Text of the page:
meaning § 4B1.1.” (Doc. 1, p. 1). He contends that because he “was sentenced under the
Pre-Booker sentencing regime, which ultimately made the facts found by the court at
sentencing mandatory, Petitioner’s actual innocent [sic] claim is properly before the
Court where he was sentenced under the madatory [sic] sentencing regime; foreclosed
from filing a successive § 2255 due to limitations and the change in statutory
interpretation. Mathis v. United States, 136 S.Ct. 2243, 195 L.Ed.2d 604 (2016).
Challenges to the legality of federal convictions or sentences that are allegedly in
violation of the Constitution may generally be brought only in the district of sentencing
pursuant to 28 U.S.C. § 2255. Okereke v. United States, 307 F.3d 117 (3d Cir. 2002)
(citing Davis v. United States, 417 U.S. 333, 342 (1974)); see In re Dorsainvil, 119 F.3d
245 (3d Cir. 1997). A petitioner may only resort to a § 2241 petition in the unusual
situation where the remedy by motion under § 2255 would be inadequate or ineffective.
See 28 U.S.C. § 2255; see Dorsainvil, 119 F.3d at 251-52. Importantly, §2255 is not
“inadequate or ineffective” merely because the sentencing court has previously denied
relief. See id. at 251. Nor do legislative limitations, such as statutes of limitation or
gatekeeping provisions, placed on § 2255 proceedings render the remedy inadequate or
ineffective so as to authorize pursuit of a habeas corpus petition in this court. Cradle v.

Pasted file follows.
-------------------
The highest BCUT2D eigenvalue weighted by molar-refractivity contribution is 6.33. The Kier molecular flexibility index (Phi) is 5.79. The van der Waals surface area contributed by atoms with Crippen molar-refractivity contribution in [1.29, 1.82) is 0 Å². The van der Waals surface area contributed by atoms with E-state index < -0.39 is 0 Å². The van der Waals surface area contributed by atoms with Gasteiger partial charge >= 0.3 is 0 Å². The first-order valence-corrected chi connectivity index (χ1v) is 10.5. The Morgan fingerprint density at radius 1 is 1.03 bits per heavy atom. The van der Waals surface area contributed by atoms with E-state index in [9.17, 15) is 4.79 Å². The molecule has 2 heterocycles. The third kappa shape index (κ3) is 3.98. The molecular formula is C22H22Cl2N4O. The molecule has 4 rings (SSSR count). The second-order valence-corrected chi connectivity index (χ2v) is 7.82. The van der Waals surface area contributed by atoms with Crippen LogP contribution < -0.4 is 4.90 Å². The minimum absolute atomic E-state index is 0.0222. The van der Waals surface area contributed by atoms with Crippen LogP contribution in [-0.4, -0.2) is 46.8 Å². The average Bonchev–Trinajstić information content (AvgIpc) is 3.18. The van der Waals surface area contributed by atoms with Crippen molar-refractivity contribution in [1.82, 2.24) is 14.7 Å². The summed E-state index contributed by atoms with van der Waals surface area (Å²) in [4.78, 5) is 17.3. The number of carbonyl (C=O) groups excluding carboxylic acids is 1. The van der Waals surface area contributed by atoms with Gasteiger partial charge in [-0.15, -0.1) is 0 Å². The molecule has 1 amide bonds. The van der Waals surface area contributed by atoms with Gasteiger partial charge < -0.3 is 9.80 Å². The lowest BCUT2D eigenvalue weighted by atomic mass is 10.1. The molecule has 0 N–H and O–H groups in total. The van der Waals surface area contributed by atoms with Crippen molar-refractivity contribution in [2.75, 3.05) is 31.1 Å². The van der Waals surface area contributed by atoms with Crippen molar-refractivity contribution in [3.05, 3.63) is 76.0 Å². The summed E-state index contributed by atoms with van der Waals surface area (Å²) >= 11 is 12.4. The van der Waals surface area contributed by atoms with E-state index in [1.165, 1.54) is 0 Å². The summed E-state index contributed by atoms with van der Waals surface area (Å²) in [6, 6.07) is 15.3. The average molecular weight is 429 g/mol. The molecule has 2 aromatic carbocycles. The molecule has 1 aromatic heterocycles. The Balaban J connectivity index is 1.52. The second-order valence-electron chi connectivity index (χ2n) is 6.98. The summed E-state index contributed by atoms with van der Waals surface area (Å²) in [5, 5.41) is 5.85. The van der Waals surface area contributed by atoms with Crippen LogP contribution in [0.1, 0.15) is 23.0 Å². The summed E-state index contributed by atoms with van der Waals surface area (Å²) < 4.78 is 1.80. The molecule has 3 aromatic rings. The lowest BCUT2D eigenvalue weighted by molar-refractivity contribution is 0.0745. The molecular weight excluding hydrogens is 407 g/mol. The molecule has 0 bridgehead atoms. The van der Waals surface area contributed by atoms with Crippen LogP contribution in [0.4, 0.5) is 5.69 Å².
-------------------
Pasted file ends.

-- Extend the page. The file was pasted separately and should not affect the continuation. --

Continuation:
United States, 290 F.3d 536, 539 (3d Cir. 2002); United States v. Brooks, 230 F.3d 643,
647 (3d Cir. 2000); Dorsainvil, 119 F.3d at 251.).
The recognized exception to the general rule, that a challenge to a conviction or
sentence must be brought under 28 U.S.C. § 2255 in the sentencing court, is “where the
petitioner was in the ‘unusual position’ of a prisoner with no prior opportunity to
challenge his conviction for a crime that an intervening change in substantive law could
negate with retroactive application.” Okereke v. U.S., 307 F.3d 117, 120 (3d Cir. 2002)
(quoting In re Dorsainvil, 119 F.3d 245, 251 (3d Cir. 1997)). Bowman’s instant claim is
not based upon a contention that the conduct which led to his conviction is no longer
criminal as a result of some change in the law. Instead, he challenges the basis for his
sentence enhancement under the Armed Career Criminal Act, pursuant to Mathis, 136
S.Ct. 2243, arguing that he is factually innocent. The Third Circuit Court of Appeals has
not extended the limited Dorsainvil exception to include situations where a prisoner is
challenging a sentence enhancement based on an intervening change in substantive law.
Okereke, 307 F.3d at 120 (refusing to extend Dorsainvil exception to sentencing
challenge under Apprendi). The remedy afforded under § 2241 is not an additional,
alternative, or supplemental remedy to that prescribed under § 2255 and Bowman fails to
demonstrate that he falls within the Dorsainvil exception.
If a petitioner improperly challenges a federal conviction or sentence under §
2241, as is the case here, the petition must be dismissed for lack of jurisdiction.
Application of Galante, 437 F.2d 1154, 1165 (3d Cir. 1971).
The Court will enter an appropriate Order.
BY THE COURT:
s/James M. Munley
JUDGE JAMES M. MUNLEY
United States District Court
Dated: November 30, 2017